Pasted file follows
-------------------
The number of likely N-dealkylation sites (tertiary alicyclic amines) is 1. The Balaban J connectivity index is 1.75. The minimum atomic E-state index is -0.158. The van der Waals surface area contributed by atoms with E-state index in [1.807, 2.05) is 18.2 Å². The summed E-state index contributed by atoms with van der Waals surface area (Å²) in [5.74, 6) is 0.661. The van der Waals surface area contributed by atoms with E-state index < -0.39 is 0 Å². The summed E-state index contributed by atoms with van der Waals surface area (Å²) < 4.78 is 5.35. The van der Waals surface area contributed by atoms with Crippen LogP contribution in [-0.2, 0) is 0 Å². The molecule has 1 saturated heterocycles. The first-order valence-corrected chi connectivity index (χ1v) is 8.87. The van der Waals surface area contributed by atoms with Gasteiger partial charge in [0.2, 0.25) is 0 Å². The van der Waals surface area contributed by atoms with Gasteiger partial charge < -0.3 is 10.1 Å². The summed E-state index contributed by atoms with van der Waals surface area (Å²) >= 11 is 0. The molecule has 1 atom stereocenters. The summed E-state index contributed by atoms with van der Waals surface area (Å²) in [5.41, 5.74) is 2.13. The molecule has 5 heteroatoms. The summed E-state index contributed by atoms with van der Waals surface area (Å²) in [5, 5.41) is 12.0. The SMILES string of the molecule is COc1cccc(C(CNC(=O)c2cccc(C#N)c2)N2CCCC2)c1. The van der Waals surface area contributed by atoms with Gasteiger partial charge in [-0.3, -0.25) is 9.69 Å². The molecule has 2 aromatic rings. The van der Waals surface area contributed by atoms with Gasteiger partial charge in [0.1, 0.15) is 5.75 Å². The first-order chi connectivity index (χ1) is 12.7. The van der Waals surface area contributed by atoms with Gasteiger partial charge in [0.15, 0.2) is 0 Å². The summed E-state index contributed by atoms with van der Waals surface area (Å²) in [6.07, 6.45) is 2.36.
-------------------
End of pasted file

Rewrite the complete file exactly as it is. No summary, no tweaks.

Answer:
The number of likely N-dealkylation sites (tertiary alicyclic amines) is 1. The Balaban J connectivity index is 1.75. The minimum atomic E-state index is -0.158. The van der Waals surface area contributed by atoms with E-state index in [1.807, 2.05) is 18.2 Å². The summed E-state index contributed by atoms with van der Waals surface area (Å²) in [5.74, 6) is 0.661. The van der Waals surface area contributed by atoms with E-state index < -0.39 is 0 Å². The summed E-state index contributed by atoms with van der Waals surface area (Å²) < 4.78 is 5.35. The van der Waals surface area contributed by atoms with Crippen LogP contribution in [-0.2, 0) is 0 Å². The molecule has 1 saturated heterocycles. The first-order valence-corrected chi connectivity index (χ1v) is 8.87. The van der Waals surface area contributed by atoms with Gasteiger partial charge in [0.2, 0.25) is 0 Å². The van der Waals surface area contributed by atoms with Gasteiger partial charge < -0.3 is 10.1 Å². The summed E-state index contributed by atoms with van der Waals surface area (Å²) >= 11 is 0. The molecule has 1 atom stereocenters. The summed E-state index contributed by atoms with van der Waals surface area (Å²) in [5.41, 5.74) is 2.13. The molecule has 5 heteroatoms. The summed E-state index contributed by atoms with van der Waals surface area (Å²) in [5, 5.41) is 12.0. The SMILES string of the molecule is COc1cccc(C(CNC(=O)c2cccc(C#N)c2)N2CCCC2)c1. The van der Waals surface area contributed by atoms with Gasteiger partial charge in [-0.3, -0.25) is 9.69 Å². The molecule has 2 aromatic rings. The van der Waals surface area contributed by atoms with Gasteiger partial charge in [0.1, 0.15) is 5.75 Å². The first-order chi connectivity index (χ1) is 12.7. The van der Waals surface area contributed by atoms with Gasteiger partial charge in [0.15, 0.2) is 0 Å². The summed E-state index contributed by atoms with van der Waals surface area (Å²) in [6.07, 6.45) is 2.36.